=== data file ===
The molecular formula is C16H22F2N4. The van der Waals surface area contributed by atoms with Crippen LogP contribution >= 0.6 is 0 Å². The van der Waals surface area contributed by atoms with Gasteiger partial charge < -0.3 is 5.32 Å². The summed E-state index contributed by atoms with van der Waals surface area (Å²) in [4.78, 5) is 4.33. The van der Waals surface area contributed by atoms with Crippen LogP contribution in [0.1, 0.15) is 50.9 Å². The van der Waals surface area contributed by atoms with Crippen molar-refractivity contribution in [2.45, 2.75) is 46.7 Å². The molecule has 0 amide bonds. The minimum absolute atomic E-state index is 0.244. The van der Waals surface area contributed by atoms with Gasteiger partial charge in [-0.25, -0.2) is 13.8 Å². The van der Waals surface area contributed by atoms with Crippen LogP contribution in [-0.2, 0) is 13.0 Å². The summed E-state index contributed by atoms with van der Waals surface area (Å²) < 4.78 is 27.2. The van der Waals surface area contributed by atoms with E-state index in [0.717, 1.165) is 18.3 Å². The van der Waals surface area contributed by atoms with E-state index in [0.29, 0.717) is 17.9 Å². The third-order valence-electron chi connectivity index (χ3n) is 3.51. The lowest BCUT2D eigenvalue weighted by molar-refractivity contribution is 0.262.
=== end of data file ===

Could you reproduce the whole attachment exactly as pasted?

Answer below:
The molecular formula is C16H22F2N4. The van der Waals surface area contributed by atoms with Crippen LogP contribution >= 0.6 is 0 Å². The van der Waals surface area contributed by atoms with Gasteiger partial charge < -0.3 is 5.32 Å². The summed E-state index contributed by atoms with van der Waals surface area (Å²) in [4.78, 5) is 4.33. The van der Waals surface area contributed by atoms with Crippen LogP contribution in [0.1, 0.15) is 50.9 Å². The van der Waals surface area contributed by atoms with Crippen molar-refractivity contribution in [2.45, 2.75) is 46.7 Å². The molecule has 0 amide bonds. The minimum absolute atomic E-state index is 0.244. The van der Waals surface area contributed by atoms with Gasteiger partial charge in [-0.25, -0.2) is 13.8 Å². The van der Waals surface area contributed by atoms with Crippen LogP contribution in [-0.2, 0) is 13.0 Å². The summed E-state index contributed by atoms with van der Waals surface area (Å²) < 4.78 is 27.2. The van der Waals surface area contributed by atoms with E-state index in [0.717, 1.165) is 18.3 Å². The van der Waals surface area contributed by atoms with E-state index in [0.29, 0.717) is 17.9 Å². The third-order valence-electron chi connectivity index (χ3n) is 3.51. The lowest BCUT2D eigenvalue weighted by molar-refractivity contribution is 0.262.